I realize (when I’m not ridiculously sleep deprived) that guilt is a pointless emotion, especially when you’re not doing anything “wrong.”
The problem is that a new mom’s sense of what’s “right” and “wrong” is fairly screwed up to begin with, and only gets more strict and unfair towards herself the more sleep deprived she is. Multiply it by about 10 billion if that sleep she’s getting is at a hospital by the side of her sick two week old.
Last night I didn’t sleep at the hospital. I slept at the hotel where my husband had rented us a room because (a) the parent rooms by the ICU aren’t an option once she’s is moved to the regular floor (which could have been today and will most likely be tomorrow) and only one of us will fit in the pedi room with her bed wise, (b) the cots at the hospital are killing both our backs (especially considering I have a bad back to begin with) and (c) the lack of privacy/hot water/water pressure/hospital atmosphere was killing our souls a little more each day.
I did not want to go.
No, that’s not true. Deep down I wanted to go to the hotel SO BADLY. Long hot shower. Soft bed. Soft bed where I could lay next to my husband and actually be HELD. Sleep. Oh my god…SLEEEEEEEP. Craved the sleep. NEEDED sleep. I had nothing…no energy and no reserves.
The nurses all told me I should go. That it would be good to go. Because seriously? Are there better baby sitters out there than the monitors checking her heart and respitory rate AND the trained nurse with over 20 years experience? Could I ever find such a sitter on the outside, and even if I could, could we ever afford a sitter with those qualifications.
But the Mommy Guilt. Oh my hell (to borrow a quote from Amalah) the Mommy Guilt.
I started crying when it was time to leave. Because she was awake and she needed me (she didn’t..she was getting ready to sleep). Because if I sat in the room it made me a better mom. Because leaving her made me a bad mother, no matter how much *I* needed to rest for a few hours.
I wondered if the nurses were just saying that I should, like some twisted test I used to give boys to see if they liked me enough. Did I just EPIC FAIL at the secret motherhood test? They just wrote me off as a BAD MOTHER didn’t they?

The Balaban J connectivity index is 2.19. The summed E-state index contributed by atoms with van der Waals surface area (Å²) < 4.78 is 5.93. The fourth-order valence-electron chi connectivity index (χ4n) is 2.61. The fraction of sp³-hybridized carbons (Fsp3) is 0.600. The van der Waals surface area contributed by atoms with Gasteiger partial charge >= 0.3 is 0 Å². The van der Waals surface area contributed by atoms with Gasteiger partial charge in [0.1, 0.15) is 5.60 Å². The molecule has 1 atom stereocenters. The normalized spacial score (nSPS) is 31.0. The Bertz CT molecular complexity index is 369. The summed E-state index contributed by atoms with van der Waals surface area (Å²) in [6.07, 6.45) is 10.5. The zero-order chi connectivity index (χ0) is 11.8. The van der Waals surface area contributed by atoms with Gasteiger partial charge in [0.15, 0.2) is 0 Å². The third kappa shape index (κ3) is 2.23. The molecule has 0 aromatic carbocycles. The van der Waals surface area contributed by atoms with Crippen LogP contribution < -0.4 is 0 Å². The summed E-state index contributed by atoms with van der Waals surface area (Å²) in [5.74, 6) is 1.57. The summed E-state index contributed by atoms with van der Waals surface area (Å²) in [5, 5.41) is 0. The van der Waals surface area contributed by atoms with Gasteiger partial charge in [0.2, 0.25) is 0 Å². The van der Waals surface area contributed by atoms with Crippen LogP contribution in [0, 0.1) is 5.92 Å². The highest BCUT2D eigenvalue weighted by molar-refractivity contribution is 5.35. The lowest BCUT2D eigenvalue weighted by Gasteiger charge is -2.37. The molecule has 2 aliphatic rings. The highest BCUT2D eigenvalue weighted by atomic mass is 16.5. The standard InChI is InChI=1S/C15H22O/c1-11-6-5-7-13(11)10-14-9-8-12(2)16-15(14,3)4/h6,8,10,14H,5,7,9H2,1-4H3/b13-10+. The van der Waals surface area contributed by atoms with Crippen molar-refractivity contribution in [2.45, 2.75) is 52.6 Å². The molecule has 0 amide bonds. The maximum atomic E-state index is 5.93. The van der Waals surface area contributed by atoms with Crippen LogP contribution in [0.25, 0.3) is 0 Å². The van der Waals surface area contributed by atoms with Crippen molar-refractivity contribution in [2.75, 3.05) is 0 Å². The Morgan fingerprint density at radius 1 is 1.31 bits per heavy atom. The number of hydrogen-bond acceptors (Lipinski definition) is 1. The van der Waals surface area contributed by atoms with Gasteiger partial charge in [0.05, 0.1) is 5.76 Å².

I called myself a bad mother as I tearily walked to the car. I called myself a bad mother as we drove the 3/4ths of a mile to the hotel. I beat on myself as I stood in a blisteringly hot shower for the first time in 11 days (not that I didn’t shower at the hospital…but that it was a thin barely warm trickle of water) and let some tension release from my back. I felt terrible as I pumped and stored milk in the fridge as I ate. And then we climbed into bed and I had to watch video of Elanor three times before I could consider sleeping…and called the PICU just to check on her as well.
She was fine.
I still feel guilty.
Because I needed the sleep.
Even after seeing my OB today for my post partum depression check in, and being ordered by her to sleep at the hotel at LEAST every other night if I wouldn’t consider every night…and then she made a point of saying my milk supply would suffer if I didn’t. Which my husband is using viciously against me.
We’re now at least going to get on a schedule where we can trade off. It isn’t so much that *I* am not there as neither of us was…but Ravi was just as far gone as I was. But after a night of sleep I went back at 8 (although there was a nightmare with trying to get a freaking cab) and he slept and came in at 1pm so I could leave for a dr’s appointment, after which I came back and slept. He’s still there and I’m here…I’m going to take one more nap and then go back to the hospital for the night shift so Ravi can come back and sleep and take the day shift.
I am distant enough from my sleep deprived mommy persona that I realize I was being a bit melodramatic.
But there’s still part of me that feels guilty for not being strong enough to keep going.
Mommy guilt in the PICU…I know it doesn’t just live in Elanor’s room…I see it in the faces of the other moms especially. We wonder why we didn’t see the illness that silently felled our precious child. We worry about the care our kids are getting–did we ask enough questions? is it really the right course? We worry about how they’re eating, sleeping, surviving in a different atmosphere than home. We live and die with each beep of the monitor.
And we so rarely look up to acknowledge each other.
There was one mom I connected with, but her baby left the PICU and so did she. (which is a GOOD THING…I KNOW)
And now I’m back to recognizing the other moms, and silently nodding at them.
I want to reach out…to share our pain on the bad days and our triumphs of the good days. But the problem is that you never know who’s ready to be reached out to and who isn’t. If anyone had tried to reach out to me in the those first few hellish days I would have reacted badly…I didn’t want to talk to anyone besides my husband and our medical team. I didn’t want to hear about anyone else’s kid…who cared about some other kid…MY KID was sick. And that is totally understandable and reasonable. Until you know your kid is going to live and be okay, you don’t really want to hear about someone else’s kid and if they’re going to live or die because you just don’t have the emotional capacity to listen or to care about anyone else (even yourself…I got so mad when I realized I needed a fresh pad…how dare my 10 day at the time post partum body let me down by BLEEDING…didn’t it know ELANOR WAS SICK???!!!!).
Mommy guilt in the PICU…the most present emotion of all…after the fear, the worry, the exhaustion, and the baited breaths we’re too scared to let out.